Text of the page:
The connection from Windows95/98
to Windows 2000 using TCP/IP is
very similar to the connection from Windows95/98 to NT4:
||The Windows95/98 Dialup-Connection
is configured for TCP/IP
(to obtain the
We define the Username and
password, which is permitted to use
the connection (defined using definition
of the connection)
||Once the connection is established,
we would like to use the Network
(It may take a some time for the
systems to be displayed)
||But if the Server is NOT displayed:
||Make sure, that the system dialing in
has defined the SAME workgroup
name as the Windows2000 system.
||If the systems still are not displayed
(it may be too much work to change
each time the workgroup-name, which
requires on Windows95/98 a restart),
we use the Workaround:
"Find" / "Computer",
name of the called system.
once it is located, we double-click
on it to display the shared
If you get
"Enter Network Password"
for the resource IPC$:
then you did NOT login properly
to your Windows95/98 system:
The username and password
defined to make the connection is
only used to validate the
||To validate the access to shared
resources (disks, files, printers),
it is the username and password
defined at starting/booting your
||With the proper username and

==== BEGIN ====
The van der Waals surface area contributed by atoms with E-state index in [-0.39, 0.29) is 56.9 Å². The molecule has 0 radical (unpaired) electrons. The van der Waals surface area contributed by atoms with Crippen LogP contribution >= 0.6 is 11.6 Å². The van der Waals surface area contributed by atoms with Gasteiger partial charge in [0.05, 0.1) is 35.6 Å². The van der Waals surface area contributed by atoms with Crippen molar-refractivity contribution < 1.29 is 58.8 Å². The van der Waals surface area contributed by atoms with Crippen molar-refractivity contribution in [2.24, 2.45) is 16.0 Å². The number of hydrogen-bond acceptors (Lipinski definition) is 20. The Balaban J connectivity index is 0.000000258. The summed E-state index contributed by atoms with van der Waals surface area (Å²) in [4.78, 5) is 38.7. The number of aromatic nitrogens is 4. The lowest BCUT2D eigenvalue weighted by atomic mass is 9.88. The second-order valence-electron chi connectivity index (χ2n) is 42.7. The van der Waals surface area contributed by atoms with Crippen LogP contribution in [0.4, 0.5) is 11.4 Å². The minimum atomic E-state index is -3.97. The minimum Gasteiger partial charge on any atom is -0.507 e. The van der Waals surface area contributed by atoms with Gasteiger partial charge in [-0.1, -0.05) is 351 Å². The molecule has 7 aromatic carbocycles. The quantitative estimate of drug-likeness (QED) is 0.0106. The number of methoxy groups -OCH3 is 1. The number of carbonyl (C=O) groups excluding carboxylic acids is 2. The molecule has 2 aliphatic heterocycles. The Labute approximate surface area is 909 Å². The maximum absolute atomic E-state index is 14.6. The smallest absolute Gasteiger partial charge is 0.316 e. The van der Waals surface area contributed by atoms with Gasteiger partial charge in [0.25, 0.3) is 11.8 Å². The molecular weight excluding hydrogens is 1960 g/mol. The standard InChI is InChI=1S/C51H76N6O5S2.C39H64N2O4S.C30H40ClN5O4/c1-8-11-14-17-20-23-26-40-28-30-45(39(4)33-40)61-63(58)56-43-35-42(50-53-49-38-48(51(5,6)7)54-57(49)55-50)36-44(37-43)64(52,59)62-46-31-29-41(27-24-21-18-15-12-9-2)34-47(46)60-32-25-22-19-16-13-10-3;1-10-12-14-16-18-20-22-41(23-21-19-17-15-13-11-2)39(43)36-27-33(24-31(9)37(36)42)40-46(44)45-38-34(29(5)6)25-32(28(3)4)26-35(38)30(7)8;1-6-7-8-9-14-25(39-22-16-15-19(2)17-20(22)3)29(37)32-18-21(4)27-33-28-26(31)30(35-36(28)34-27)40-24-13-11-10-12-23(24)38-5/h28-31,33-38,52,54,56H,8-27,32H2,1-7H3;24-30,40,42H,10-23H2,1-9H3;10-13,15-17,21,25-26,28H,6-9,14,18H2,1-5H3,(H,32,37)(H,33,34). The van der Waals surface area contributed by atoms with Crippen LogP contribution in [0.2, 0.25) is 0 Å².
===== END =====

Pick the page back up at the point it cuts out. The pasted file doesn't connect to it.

password at BOTH startup/
booting and making the connection,
you can access the data, if it
has been shared for you.
What about connection to the other systems on the
network, as they as listed on the
called system in "My Network Places"
/ "Computers Near Me" ?
if the "Incoming Connection" on the called system is configured to
"Allow callers to access the network", we need WINS
to be installed somewhere
on the network and the clients to be configured for WINS to get
all systems displayed
in the Network Neighborhood.
Without WINS, also "Find" / "Computer" will
NOT locate other systems on the network.
(a "Find Computer" sends out a
broadcast message, however the called system is acting as a
between the network segments "modem-modem" and LAN, and
routers do NOT forward broadcast
||You need to know the
Computer name and
IP-address of the system,
to which you like to connect.
Make first the TCP/IP
PING test to verify, that
you have a connection to
||Then, define the IP-address
and Computer name in
LMHOSTS (add it at
end of the file, LMHOSTS
on Win95/98 is located in
you may have to rename
LMHOSTS.SAM to LMHOSTS)
To have this new entry take
effect, reboot or run the
command: nbtstat -R
||"Find" / "Computer"
knows now the IP-address
and is able to locate the
system on the network,
allowing you to access
the shared resources.